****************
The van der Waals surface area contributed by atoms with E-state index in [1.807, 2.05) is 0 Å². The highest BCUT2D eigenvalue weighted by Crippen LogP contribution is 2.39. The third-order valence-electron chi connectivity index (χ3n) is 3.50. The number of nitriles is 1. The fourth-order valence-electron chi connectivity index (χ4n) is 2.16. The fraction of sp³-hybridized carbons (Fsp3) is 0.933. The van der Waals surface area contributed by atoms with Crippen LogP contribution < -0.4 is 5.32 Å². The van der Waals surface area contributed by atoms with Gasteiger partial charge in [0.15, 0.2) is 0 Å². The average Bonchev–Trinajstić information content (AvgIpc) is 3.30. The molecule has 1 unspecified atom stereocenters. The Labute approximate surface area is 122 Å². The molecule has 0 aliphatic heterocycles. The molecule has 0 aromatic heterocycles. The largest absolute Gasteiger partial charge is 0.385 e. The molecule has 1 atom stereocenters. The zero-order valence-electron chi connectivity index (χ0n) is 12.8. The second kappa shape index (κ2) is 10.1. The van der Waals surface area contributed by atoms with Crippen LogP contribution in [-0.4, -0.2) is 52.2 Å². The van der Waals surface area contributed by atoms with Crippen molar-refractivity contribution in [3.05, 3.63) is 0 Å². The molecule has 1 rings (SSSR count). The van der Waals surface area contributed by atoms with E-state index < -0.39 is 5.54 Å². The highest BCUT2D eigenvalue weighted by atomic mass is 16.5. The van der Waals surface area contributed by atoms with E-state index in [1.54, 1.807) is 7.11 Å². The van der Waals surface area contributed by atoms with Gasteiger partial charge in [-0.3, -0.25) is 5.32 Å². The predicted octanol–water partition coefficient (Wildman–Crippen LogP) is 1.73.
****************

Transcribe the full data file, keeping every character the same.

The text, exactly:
The van der Waals surface area contributed by atoms with E-state index in [1.807, 2.05) is 0 Å². The highest BCUT2D eigenvalue weighted by Crippen LogP contribution is 2.39. The third-order valence-electron chi connectivity index (χ3n) is 3.50. The number of nitriles is 1. The fourth-order valence-electron chi connectivity index (χ4n) is 2.16. The fraction of sp³-hybridized carbons (Fsp3) is 0.933. The van der Waals surface area contributed by atoms with Crippen LogP contribution < -0.4 is 5.32 Å². The van der Waals surface area contributed by atoms with Gasteiger partial charge in [0.15, 0.2) is 0 Å². The average Bonchev–Trinajstić information content (AvgIpc) is 3.30. The molecule has 1 unspecified atom stereocenters. The Labute approximate surface area is 122 Å². The molecule has 0 aliphatic heterocycles. The molecule has 0 aromatic heterocycles. The largest absolute Gasteiger partial charge is 0.385 e. The molecule has 1 atom stereocenters. The zero-order valence-electron chi connectivity index (χ0n) is 12.8. The second kappa shape index (κ2) is 10.1. The van der Waals surface area contributed by atoms with Crippen LogP contribution in [-0.4, -0.2) is 52.2 Å². The van der Waals surface area contributed by atoms with Crippen molar-refractivity contribution in [3.05, 3.63) is 0 Å². The molecule has 1 rings (SSSR count). The van der Waals surface area contributed by atoms with E-state index < -0.39 is 5.54 Å². The highest BCUT2D eigenvalue weighted by atomic mass is 16.5. The van der Waals surface area contributed by atoms with E-state index in [1.54, 1.807) is 7.11 Å². The van der Waals surface area contributed by atoms with Gasteiger partial charge in [-0.3, -0.25) is 5.32 Å². The predicted octanol–water partition coefficient (Wildman–Crippen LogP) is 1.73.